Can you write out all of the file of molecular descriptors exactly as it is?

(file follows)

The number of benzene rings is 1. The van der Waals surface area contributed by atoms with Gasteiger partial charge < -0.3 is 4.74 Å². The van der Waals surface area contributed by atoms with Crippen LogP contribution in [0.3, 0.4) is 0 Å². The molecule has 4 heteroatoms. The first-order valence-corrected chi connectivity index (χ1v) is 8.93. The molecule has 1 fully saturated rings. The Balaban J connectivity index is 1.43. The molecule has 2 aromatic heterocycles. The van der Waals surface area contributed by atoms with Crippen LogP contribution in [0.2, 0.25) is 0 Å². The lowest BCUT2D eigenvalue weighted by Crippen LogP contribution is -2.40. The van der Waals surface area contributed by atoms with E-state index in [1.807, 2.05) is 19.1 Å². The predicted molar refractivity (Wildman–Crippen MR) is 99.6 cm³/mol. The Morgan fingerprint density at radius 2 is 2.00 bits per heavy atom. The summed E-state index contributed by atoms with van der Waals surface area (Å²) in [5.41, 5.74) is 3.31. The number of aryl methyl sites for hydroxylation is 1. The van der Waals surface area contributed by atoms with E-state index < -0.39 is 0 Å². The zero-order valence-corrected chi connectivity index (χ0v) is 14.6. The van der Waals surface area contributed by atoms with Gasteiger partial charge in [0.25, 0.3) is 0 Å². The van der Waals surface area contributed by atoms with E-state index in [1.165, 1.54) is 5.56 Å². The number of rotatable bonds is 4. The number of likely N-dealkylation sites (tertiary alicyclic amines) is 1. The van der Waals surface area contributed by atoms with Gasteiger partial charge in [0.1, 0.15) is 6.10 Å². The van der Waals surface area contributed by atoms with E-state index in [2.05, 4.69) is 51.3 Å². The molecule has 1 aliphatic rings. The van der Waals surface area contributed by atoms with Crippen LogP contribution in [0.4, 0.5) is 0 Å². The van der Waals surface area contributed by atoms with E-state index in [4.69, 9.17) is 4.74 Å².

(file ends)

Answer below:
The number of benzene rings is 1. The van der Waals surface area contributed by atoms with Gasteiger partial charge < -0.3 is 4.74 Å². The van der Waals surface area contributed by atoms with Crippen LogP contribution in [0.3, 0.4) is 0 Å². The molecule has 4 heteroatoms. The first-order valence-corrected chi connectivity index (χ1v) is 8.93. The molecule has 1 fully saturated rings. The Balaban J connectivity index is 1.43. The molecule has 2 aromatic heterocycles. The van der Waals surface area contributed by atoms with Crippen LogP contribution in [0.2, 0.25) is 0 Å². The lowest BCUT2D eigenvalue weighted by Crippen LogP contribution is -2.40. The van der Waals surface area contributed by atoms with E-state index in [1.807, 2.05) is 19.1 Å². The predicted molar refractivity (Wildman–Crippen MR) is 99.6 cm³/mol. The Morgan fingerprint density at radius 2 is 2.00 bits per heavy atom. The summed E-state index contributed by atoms with van der Waals surface area (Å²) in [5.41, 5.74) is 3.31. The number of aryl methyl sites for hydroxylation is 1. The van der Waals surface area contributed by atoms with E-state index < -0.39 is 0 Å². The zero-order valence-corrected chi connectivity index (χ0v) is 14.6. The van der Waals surface area contributed by atoms with Gasteiger partial charge in [0.25, 0.3) is 0 Å². The van der Waals surface area contributed by atoms with E-state index in [1.165, 1.54) is 5.56 Å². The number of rotatable bonds is 4. The number of likely N-dealkylation sites (tertiary alicyclic amines) is 1. The van der Waals surface area contributed by atoms with Gasteiger partial charge in [0.1, 0.15) is 6.10 Å². The van der Waals surface area contributed by atoms with E-state index in [2.05, 4.69) is 51.3 Å². The molecule has 1 aliphatic rings. The van der Waals surface area contributed by atoms with Crippen LogP contribution in [0.4, 0.5) is 0 Å². The van der Waals surface area contributed by atoms with E-state index in [4.69, 9.17) is 4.74 Å².